When singer/songwriter Katarra Parson, known professionally as “Katarra,” began performing before a live audience three years ago, her hands shook so badly that she couldn’t play her keyboard. Her voice trembled to the point where she couldn’t sing.
She was invited by her friend Richard Washington to join his collective of artists that present the open mic Lyrical Therapy each Sunday at UrbArts.
According to her, he chased her down non-stop for four years after they graduated from high school asking that she be a part of the Lyrical Therapy team – and attempting to convince her that her music had the potential to connect with people in a special way. After he spent two-hours making his case, she gave in. “He was like, ‘Just try it. Just see what you can do,’” Parson said.
That first time, she couldn’t do anything.
“I was immediately defeated, but I just kept going,” Parson said. “The only way to describe it is that something inside of me just told me to keep going and keep working at it.” The more she performed, the more she realized people really connected with her performances.
“It was like, ‘Okay, the feelings that I feel when I hear my music and when I play it, other people are feeling it too,’” Parson said. “I felt like, ‘This is going to be something greater than just me getting over my anxiety and expressing myself.’”
She was right. Three years later she’s releasing her debut album – and performing selections from “Cocoa Voyàge” during a special album release concert at 10 p.m. Friday, November 29 at The Dark Room.
The album grew out of Parson pouring the feelings for someone she was in love with into her music, and the songs became an outlet for expressing her feelings for the person – and herself.
“It was a journey of me loving others and me loving myself,” Parson said.
Love was what drew her to the idea of becoming a singer in the first place. In 5th grade, she fell in love with a boy and became so infatuated with him that she wrote ballads about him because she didn’t have the nerve to tell him how she felt. It was the beginning of her lifelong practice of expressing through music what she couldn’t with words.
As she sang these songs to herself, she imagined being a singer delivering her music to the masses. It was a coping mechanism to deal with the constant bullying she experienced daily. While it was a wonderful fantasy, Parson wouldn’t allow herself to fathom that it could be a reality.
“My anxiety was so bad that I had convinced myself that a billion things were wrong with me and nobody would care what I had to say,” Parson said. “My skin tone, my hair texture, my personality and me being introverted and quiet. I felt that I didn’t have the qualities that I needed to be the singer/songwriter that I wanted.”
She may not have had the nerves, but she certainly had the talent. Both sides of her family are musically inclined, and her mother was choir director for their church.
“I didn’t have any choice but to sing,” Parson said laughing. “We were in the adult choir at 8-years-old, so I got a pretty big head start as far as being a singer.”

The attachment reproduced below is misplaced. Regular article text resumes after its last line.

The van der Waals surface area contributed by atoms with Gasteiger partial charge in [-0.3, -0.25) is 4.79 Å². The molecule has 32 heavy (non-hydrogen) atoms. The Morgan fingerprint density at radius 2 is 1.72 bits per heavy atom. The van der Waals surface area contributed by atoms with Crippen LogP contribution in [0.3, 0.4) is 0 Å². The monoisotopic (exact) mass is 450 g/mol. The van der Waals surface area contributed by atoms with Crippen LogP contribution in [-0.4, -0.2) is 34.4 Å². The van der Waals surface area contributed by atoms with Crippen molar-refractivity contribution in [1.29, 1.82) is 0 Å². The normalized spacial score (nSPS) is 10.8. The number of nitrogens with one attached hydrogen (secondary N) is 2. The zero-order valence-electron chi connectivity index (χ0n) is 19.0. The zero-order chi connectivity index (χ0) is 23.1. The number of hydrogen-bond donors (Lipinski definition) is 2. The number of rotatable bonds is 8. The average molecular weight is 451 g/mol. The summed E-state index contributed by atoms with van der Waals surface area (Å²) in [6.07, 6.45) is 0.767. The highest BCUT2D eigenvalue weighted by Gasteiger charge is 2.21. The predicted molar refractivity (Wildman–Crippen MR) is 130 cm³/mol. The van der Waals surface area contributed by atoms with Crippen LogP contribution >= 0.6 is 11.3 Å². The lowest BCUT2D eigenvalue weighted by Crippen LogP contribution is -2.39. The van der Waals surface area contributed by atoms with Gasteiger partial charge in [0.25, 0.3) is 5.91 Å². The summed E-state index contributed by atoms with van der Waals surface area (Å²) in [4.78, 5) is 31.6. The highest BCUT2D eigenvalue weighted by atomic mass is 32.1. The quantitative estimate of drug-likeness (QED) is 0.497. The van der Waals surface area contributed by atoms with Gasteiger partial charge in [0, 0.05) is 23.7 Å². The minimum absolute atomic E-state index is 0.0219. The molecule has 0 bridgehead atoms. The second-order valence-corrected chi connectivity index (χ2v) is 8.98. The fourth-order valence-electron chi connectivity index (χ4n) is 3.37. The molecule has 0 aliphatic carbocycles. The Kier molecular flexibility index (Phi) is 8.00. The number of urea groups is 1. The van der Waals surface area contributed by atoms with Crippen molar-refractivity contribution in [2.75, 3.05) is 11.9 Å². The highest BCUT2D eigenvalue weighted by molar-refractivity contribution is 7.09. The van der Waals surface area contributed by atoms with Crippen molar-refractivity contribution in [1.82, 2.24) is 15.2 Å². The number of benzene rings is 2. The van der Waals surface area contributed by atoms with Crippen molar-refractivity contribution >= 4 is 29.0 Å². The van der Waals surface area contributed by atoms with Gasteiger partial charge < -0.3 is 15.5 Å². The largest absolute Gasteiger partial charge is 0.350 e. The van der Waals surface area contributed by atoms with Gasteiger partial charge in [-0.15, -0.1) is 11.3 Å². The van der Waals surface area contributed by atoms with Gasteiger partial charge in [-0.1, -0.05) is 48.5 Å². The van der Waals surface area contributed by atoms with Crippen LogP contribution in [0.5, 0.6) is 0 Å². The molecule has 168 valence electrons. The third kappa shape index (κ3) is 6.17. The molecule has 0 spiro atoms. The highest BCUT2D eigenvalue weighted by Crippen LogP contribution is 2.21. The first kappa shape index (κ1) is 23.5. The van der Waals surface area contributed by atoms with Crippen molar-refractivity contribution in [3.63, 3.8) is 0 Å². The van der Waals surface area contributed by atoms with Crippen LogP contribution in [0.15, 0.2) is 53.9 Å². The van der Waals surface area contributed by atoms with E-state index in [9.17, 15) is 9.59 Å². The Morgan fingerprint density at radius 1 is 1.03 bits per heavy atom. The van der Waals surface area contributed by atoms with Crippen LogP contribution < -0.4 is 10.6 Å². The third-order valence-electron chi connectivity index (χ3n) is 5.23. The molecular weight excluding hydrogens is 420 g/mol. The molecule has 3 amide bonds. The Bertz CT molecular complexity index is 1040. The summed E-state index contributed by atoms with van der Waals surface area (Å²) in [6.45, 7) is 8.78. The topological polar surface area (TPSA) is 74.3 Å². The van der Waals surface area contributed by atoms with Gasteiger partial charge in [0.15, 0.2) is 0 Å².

Bored as her mother fellowshipped with members following worship service and choir rehearsals, Parson would tinker around on an old upright piano at her church.
“I started fiddling with it, and the next thing I know I was making sounds that made sense to me,” Parson said. “And they sounded like the music that I was influenced by. I kept practicing and finding that emotional outlet to express myself.”
After conquering Lyrical Therapy, she hooked up with Owen Ragland to play for rapper Mvstermind at LouFest 2017. Then she joined his group when he became a Kranzberg Music Artist in Residence Fellow in 2018. In 2019, she decided to take the leap to apply herself.
“The more I got confident and able to perform in front of people as a singer, I was like, ‘Wait a minute, I need my own residency. Let me show people what I can do,’” Brown said.
She was accepted. She has been able to take full advantage of the platform and feels extremely blessed for the opportunities that have come because of it, including recording her first album, which she sees as a full circle moment from the days as a lovesick 5th grader to present day.
An album that seamlessly fuses soul, R&B and hip-hop, “Cocoa Voyàge” is reminiscent of the height of the neo-soul era made famous by Maxwell, Lauryn Hill, D’Angelo and Jill Scott.
“I feel like it’s a good introduction to who I am as an artist,” Parson said.
Her goal was to blend the classic with the modern to create something timeless, and she can’t wait to let people hear it on Friday live and in the flesh.
“I’m excited to release all the buildup that I’ve had over the past three years,” Parson said. “I want to take people to another place and to see that being vulnerable is okay. I also want people to know that great music – soulful, open and incredibly human music – is out there and being made right here in St. Louis.”
Katarra will perform a special release show of “Cocoa Voyàge” at The Dark Room at the Grandel (3610 Grandel Square) on Friday, November 29 at 10 p.m. For more information about the artist visit https://www.facebook.com/katarramusic/ or e-mail: firstname.lastname@example.org.